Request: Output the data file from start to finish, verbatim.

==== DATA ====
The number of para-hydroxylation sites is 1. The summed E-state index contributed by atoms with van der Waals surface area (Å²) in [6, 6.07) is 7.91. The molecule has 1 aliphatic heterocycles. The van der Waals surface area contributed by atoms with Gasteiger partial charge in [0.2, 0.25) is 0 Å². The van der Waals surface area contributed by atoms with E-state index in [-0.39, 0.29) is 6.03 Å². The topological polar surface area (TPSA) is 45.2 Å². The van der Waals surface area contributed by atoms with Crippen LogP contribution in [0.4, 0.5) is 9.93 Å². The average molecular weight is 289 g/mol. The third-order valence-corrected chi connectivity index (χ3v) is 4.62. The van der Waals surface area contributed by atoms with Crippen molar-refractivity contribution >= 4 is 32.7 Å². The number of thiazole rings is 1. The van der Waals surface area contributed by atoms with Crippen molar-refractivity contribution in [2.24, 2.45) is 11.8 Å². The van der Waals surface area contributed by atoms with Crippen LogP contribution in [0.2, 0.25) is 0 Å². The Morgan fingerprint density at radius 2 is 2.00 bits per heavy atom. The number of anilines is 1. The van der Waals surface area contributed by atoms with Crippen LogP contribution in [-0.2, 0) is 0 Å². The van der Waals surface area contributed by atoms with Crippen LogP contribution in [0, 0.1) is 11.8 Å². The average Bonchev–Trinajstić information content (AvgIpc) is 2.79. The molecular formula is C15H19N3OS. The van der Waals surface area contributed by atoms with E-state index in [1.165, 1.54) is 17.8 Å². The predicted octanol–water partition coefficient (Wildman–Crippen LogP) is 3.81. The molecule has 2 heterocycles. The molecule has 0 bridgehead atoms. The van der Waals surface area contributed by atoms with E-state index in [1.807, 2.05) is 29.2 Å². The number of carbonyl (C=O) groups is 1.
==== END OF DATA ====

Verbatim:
The number of para-hydroxylation sites is 1. The summed E-state index contributed by atoms with van der Waals surface area (Å²) in [6, 6.07) is 7.91. The molecule has 1 aliphatic heterocycles. The van der Waals surface area contributed by atoms with Gasteiger partial charge in [0.2, 0.25) is 0 Å². The van der Waals surface area contributed by atoms with E-state index in [-0.39, 0.29) is 6.03 Å². The topological polar surface area (TPSA) is 45.2 Å². The van der Waals surface area contributed by atoms with Crippen LogP contribution in [0.4, 0.5) is 9.93 Å². The average molecular weight is 289 g/mol. The third-order valence-corrected chi connectivity index (χ3v) is 4.62. The van der Waals surface area contributed by atoms with Crippen molar-refractivity contribution >= 4 is 32.7 Å². The number of thiazole rings is 1. The van der Waals surface area contributed by atoms with Crippen molar-refractivity contribution in [2.24, 2.45) is 11.8 Å². The van der Waals surface area contributed by atoms with Crippen LogP contribution in [0.2, 0.25) is 0 Å². The Morgan fingerprint density at radius 2 is 2.00 bits per heavy atom. The number of anilines is 1. The van der Waals surface area contributed by atoms with Crippen LogP contribution in [-0.2, 0) is 0 Å². The van der Waals surface area contributed by atoms with Crippen LogP contribution in [0, 0.1) is 11.8 Å². The average Bonchev–Trinajstić information content (AvgIpc) is 2.79. The molecular formula is C15H19N3OS. The van der Waals surface area contributed by atoms with E-state index in [1.165, 1.54) is 17.8 Å². The predicted octanol–water partition coefficient (Wildman–Crippen LogP) is 3.81. The molecule has 2 heterocycles. The molecule has 0 bridgehead atoms. The van der Waals surface area contributed by atoms with E-state index in [1.807, 2.05) is 29.2 Å². The number of carbonyl (C=O) groups is 1.